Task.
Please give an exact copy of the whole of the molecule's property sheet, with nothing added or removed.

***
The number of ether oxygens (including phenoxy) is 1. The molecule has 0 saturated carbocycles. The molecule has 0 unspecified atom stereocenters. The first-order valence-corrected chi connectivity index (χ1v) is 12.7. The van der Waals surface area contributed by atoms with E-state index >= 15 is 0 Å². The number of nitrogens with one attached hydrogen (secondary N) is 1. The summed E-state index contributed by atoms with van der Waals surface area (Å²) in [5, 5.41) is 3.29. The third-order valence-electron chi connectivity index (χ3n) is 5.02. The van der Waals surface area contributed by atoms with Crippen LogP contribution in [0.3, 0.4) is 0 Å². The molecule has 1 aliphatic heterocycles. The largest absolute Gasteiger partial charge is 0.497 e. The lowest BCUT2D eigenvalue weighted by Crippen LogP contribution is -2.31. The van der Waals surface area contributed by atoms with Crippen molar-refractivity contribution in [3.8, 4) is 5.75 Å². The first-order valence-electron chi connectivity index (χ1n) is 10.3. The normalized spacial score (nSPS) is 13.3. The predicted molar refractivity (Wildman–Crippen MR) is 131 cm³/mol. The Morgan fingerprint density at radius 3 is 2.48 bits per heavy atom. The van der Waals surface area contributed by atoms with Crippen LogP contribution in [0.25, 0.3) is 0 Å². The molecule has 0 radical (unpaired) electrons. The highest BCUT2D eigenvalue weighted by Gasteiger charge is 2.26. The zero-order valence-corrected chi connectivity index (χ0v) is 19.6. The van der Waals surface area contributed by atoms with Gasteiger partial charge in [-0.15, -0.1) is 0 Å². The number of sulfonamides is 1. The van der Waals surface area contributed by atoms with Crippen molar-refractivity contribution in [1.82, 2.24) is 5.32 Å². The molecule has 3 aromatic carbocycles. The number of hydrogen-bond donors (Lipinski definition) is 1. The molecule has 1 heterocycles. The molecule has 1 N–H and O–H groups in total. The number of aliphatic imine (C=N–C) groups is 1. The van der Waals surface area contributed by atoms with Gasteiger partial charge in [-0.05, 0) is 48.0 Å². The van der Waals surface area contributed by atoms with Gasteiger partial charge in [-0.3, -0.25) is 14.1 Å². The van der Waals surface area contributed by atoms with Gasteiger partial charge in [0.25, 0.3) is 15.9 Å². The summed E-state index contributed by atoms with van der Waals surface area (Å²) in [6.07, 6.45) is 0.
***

The number of ether oxygens (including phenoxy) is 1. The molecule has 0 saturated carbocycles. The molecule has 0 unspecified atom stereocenters. The first-order valence-corrected chi connectivity index (χ1v) is 12.7. The van der Waals surface area contributed by atoms with E-state index >= 15 is 0 Å². The number of nitrogens with one attached hydrogen (secondary N) is 1. The summed E-state index contributed by atoms with van der Waals surface area (Å²) in [5, 5.41) is 3.29. The third-order valence-electron chi connectivity index (χ3n) is 5.02. The van der Waals surface area contributed by atoms with Crippen LogP contribution in [0.3, 0.4) is 0 Å². The molecule has 1 aliphatic heterocycles. The largest absolute Gasteiger partial charge is 0.497 e. The lowest BCUT2D eigenvalue weighted by Crippen LogP contribution is -2.31. The van der Waals surface area contributed by atoms with Crippen molar-refractivity contribution in [3.8, 4) is 5.75 Å². The first-order valence-electron chi connectivity index (χ1n) is 10.3. The normalized spacial score (nSPS) is 13.3. The predicted molar refractivity (Wildman–Crippen MR) is 131 cm³/mol. The Morgan fingerprint density at radius 3 is 2.48 bits per heavy atom. The van der Waals surface area contributed by atoms with Crippen LogP contribution in [0.25, 0.3) is 0 Å². The molecule has 0 radical (unpaired) electrons. The highest BCUT2D eigenvalue weighted by Gasteiger charge is 2.26. The zero-order valence-corrected chi connectivity index (χ0v) is 19.6. The van der Waals surface area contributed by atoms with Gasteiger partial charge in [-0.15, -0.1) is 0 Å². The number of sulfonamides is 1. The van der Waals surface area contributed by atoms with Crippen molar-refractivity contribution in [1.82, 2.24) is 5.32 Å². The molecule has 3 aromatic carbocycles. The number of hydrogen-bond donors (Lipinski definition) is 1. The molecule has 1 heterocycles. The molecule has 1 N–H and O–H groups in total. The number of aliphatic imine (C=N–C) groups is 1. The van der Waals surface area contributed by atoms with Gasteiger partial charge in [-0.05, 0) is 48.0 Å². The van der Waals surface area contributed by atoms with Gasteiger partial charge in [-0.3, -0.25) is 14.1 Å². The van der Waals surface area contributed by atoms with Gasteiger partial charge in [0.25, 0.3) is 15.9 Å². The summed E-state index contributed by atoms with van der Waals surface area (Å²) in [6.07, 6.45) is 0.